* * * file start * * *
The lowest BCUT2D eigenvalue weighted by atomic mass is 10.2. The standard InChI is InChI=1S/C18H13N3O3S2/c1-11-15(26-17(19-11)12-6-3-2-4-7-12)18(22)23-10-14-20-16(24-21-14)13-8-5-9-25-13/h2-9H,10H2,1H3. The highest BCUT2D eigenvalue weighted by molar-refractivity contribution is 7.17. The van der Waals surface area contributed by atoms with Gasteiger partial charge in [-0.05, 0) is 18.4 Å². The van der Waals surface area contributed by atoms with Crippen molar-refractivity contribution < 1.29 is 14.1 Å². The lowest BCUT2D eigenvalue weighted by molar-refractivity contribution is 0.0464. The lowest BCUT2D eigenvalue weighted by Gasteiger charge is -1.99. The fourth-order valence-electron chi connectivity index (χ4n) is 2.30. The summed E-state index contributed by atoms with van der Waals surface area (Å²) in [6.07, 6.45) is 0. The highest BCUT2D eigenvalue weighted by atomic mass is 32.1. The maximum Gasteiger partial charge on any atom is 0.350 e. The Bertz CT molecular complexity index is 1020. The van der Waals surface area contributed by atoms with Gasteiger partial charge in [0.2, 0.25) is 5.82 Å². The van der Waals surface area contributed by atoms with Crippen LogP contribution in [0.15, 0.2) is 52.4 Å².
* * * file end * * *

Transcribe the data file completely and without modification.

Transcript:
The lowest BCUT2D eigenvalue weighted by atomic mass is 10.2. The standard InChI is InChI=1S/C18H13N3O3S2/c1-11-15(26-17(19-11)12-6-3-2-4-7-12)18(22)23-10-14-20-16(24-21-14)13-8-5-9-25-13/h2-9H,10H2,1H3. The highest BCUT2D eigenvalue weighted by molar-refractivity contribution is 7.17. The van der Waals surface area contributed by atoms with Gasteiger partial charge in [-0.05, 0) is 18.4 Å². The van der Waals surface area contributed by atoms with Crippen molar-refractivity contribution < 1.29 is 14.1 Å². The lowest BCUT2D eigenvalue weighted by molar-refractivity contribution is 0.0464. The lowest BCUT2D eigenvalue weighted by Gasteiger charge is -1.99. The fourth-order valence-electron chi connectivity index (χ4n) is 2.30. The summed E-state index contributed by atoms with van der Waals surface area (Å²) in [6.07, 6.45) is 0. The highest BCUT2D eigenvalue weighted by atomic mass is 32.1. The maximum Gasteiger partial charge on any atom is 0.350 e. The Bertz CT molecular complexity index is 1020. The van der Waals surface area contributed by atoms with Gasteiger partial charge in [0.2, 0.25) is 5.82 Å². The van der Waals surface area contributed by atoms with Crippen LogP contribution in [0.15, 0.2) is 52.4 Å².